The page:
How to excel in your first days at a new job

Published: 10th January 2007
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How to excel in your first days at a new job
by Dave Lloyd, Silicon Valley recruiter

Whether you're a high school student starting a part-time job, a
recent college graduate fortunate to have a job, or newly
employed in mid-career, starting a new job is full of great
expectations and some tensions and anxiety.

In order to make a great start at a new job, there are a number
of things you can do to start out well. These are derived from
my years recruiting in Silicon Valley and from many discussions
with employers, employees, and other recruiters.

Take these recommendations seriously. They are the ticket to
starting out well on an individual and interpersonal basis.

1. Dress appropriately. Hopefully you were paying attention
during the interview to the attire of company employees .
In general, it's best to dress a little nicer than usual until
you're certain of what's appropriate.

2. Take lots of notes. Many employees keep a notebook for each
new position, maybe spiral bound, in a notepad, or
electronically. You can keep new procedures, new names,
passwords, important phone numbers here until you've memorized
them. Additionally, during the first few weeks you will be asked
to complete many administrative tasks - a working log of their
progress is the first, and easiest, way to inform your boss of
your work ethic.

3. Be on time - to work, to meetings, when returning from lunch.
Flakiness or irresponsibility is a very easy label to acquire and
one that's difficult to get rid of.

4. Be in learning mode for a few weeks. Pay attention to the
company culture. Listen more than you talk. Have your antenna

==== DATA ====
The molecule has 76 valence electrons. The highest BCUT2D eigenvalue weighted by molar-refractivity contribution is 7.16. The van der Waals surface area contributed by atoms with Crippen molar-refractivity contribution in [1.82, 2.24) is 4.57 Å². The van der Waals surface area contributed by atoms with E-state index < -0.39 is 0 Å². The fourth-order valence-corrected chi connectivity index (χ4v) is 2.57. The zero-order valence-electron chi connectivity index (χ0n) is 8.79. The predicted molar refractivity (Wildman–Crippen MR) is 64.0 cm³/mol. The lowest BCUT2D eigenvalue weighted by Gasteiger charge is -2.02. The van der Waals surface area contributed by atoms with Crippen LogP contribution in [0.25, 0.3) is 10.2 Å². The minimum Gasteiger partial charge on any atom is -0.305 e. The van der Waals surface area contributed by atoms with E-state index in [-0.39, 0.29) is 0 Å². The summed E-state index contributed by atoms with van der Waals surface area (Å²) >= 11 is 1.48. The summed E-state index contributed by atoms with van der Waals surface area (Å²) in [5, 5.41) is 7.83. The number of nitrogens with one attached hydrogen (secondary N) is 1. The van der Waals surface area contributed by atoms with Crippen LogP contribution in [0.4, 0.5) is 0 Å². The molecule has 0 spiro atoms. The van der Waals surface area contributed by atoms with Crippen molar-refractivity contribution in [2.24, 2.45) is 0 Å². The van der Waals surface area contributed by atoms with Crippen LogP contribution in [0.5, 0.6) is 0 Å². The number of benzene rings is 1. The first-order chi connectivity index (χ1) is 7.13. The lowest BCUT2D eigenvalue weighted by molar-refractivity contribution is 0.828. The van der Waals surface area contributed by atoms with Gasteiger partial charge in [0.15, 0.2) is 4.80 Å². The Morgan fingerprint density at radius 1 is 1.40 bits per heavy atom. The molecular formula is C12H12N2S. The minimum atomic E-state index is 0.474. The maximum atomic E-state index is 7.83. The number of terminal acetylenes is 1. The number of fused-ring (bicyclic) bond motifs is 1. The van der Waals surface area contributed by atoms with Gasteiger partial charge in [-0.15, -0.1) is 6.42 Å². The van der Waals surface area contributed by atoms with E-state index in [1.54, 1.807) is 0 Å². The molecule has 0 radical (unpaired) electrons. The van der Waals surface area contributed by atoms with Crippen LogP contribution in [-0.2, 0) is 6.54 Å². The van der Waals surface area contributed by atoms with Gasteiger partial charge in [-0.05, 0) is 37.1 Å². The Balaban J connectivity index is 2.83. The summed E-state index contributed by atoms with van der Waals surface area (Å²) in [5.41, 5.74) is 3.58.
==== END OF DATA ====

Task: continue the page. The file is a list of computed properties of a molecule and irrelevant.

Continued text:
up for who really has the ear of the influencers at the company.

5. Really work at being a team player. In every organization,
this is a very critical element of long-term success. Ask for
help when you need it. Offer help when it appears others need
it. Let your peers and boss know, by your actions more than your
words, that you're out to help everyone do better. Make your
boss look good. Give credit where credit is due.

6. Go first in relationships in order to make new friends.
Research has shown that establishing close friends at work
increases performance, attendance, and overall satisfaction. It
also makes the day go worker and your work more fun. But making
friends always requires that one person initiates and another

7. Develop a to-do list from day one. Not everything will be
urgent but it should at least go in one place where you can
revisit it regularly. At the end of the first week, go over your
current to-do list with your boss and have them approve it. Make
this a regular discipline, for the benefit of both yourself and
your boss.

Dave Lloyd is a veteran of helping companies like Palm,
Handspring, Apple, and Hughes Electronics hire great
employees. He is the author of "Graduation Secrets: How to
Guarantee Academic, Career, and Relational Success".
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